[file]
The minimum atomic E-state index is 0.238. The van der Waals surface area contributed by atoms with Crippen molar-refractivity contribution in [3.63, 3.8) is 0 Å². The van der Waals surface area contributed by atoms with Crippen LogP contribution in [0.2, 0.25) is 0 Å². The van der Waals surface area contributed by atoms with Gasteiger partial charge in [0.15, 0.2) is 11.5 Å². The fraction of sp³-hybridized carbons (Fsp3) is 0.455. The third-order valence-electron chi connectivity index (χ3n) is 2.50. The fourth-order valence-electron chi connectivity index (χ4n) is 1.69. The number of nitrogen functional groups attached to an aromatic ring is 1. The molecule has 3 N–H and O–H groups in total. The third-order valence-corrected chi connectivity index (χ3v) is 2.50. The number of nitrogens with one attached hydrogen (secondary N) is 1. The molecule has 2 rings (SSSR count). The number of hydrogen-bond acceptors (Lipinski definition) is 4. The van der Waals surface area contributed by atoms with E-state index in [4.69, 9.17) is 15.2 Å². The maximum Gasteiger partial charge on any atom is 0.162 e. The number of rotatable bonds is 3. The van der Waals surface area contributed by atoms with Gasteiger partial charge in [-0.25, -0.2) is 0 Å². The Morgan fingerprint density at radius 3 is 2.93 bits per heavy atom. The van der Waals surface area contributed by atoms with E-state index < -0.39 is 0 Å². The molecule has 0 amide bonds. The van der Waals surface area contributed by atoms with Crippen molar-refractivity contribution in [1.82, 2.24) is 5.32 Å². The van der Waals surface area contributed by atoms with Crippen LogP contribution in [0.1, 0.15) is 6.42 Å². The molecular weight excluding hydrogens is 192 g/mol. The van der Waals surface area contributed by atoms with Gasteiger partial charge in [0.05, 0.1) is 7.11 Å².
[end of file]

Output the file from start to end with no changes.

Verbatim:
The minimum atomic E-state index is 0.238. The van der Waals surface area contributed by atoms with Crippen molar-refractivity contribution in [3.63, 3.8) is 0 Å². The van der Waals surface area contributed by atoms with Crippen LogP contribution in [0.2, 0.25) is 0 Å². The van der Waals surface area contributed by atoms with Gasteiger partial charge in [0.15, 0.2) is 11.5 Å². The fraction of sp³-hybridized carbons (Fsp3) is 0.455. The third-order valence-electron chi connectivity index (χ3n) is 2.50. The fourth-order valence-electron chi connectivity index (χ4n) is 1.69. The number of nitrogen functional groups attached to an aromatic ring is 1. The molecule has 3 N–H and O–H groups in total. The third-order valence-corrected chi connectivity index (χ3v) is 2.50. The number of nitrogens with one attached hydrogen (secondary N) is 1. The molecule has 2 rings (SSSR count). The number of hydrogen-bond acceptors (Lipinski definition) is 4. The van der Waals surface area contributed by atoms with E-state index in [4.69, 9.17) is 15.2 Å². The maximum Gasteiger partial charge on any atom is 0.162 e. The number of rotatable bonds is 3. The van der Waals surface area contributed by atoms with Gasteiger partial charge in [-0.25, -0.2) is 0 Å². The Morgan fingerprint density at radius 3 is 2.93 bits per heavy atom. The van der Waals surface area contributed by atoms with E-state index < -0.39 is 0 Å². The molecule has 0 amide bonds. The van der Waals surface area contributed by atoms with Crippen molar-refractivity contribution in [1.82, 2.24) is 5.32 Å². The van der Waals surface area contributed by atoms with Crippen LogP contribution in [0.1, 0.15) is 6.42 Å². The molecular weight excluding hydrogens is 192 g/mol. The van der Waals surface area contributed by atoms with Gasteiger partial charge in [0.05, 0.1) is 7.11 Å².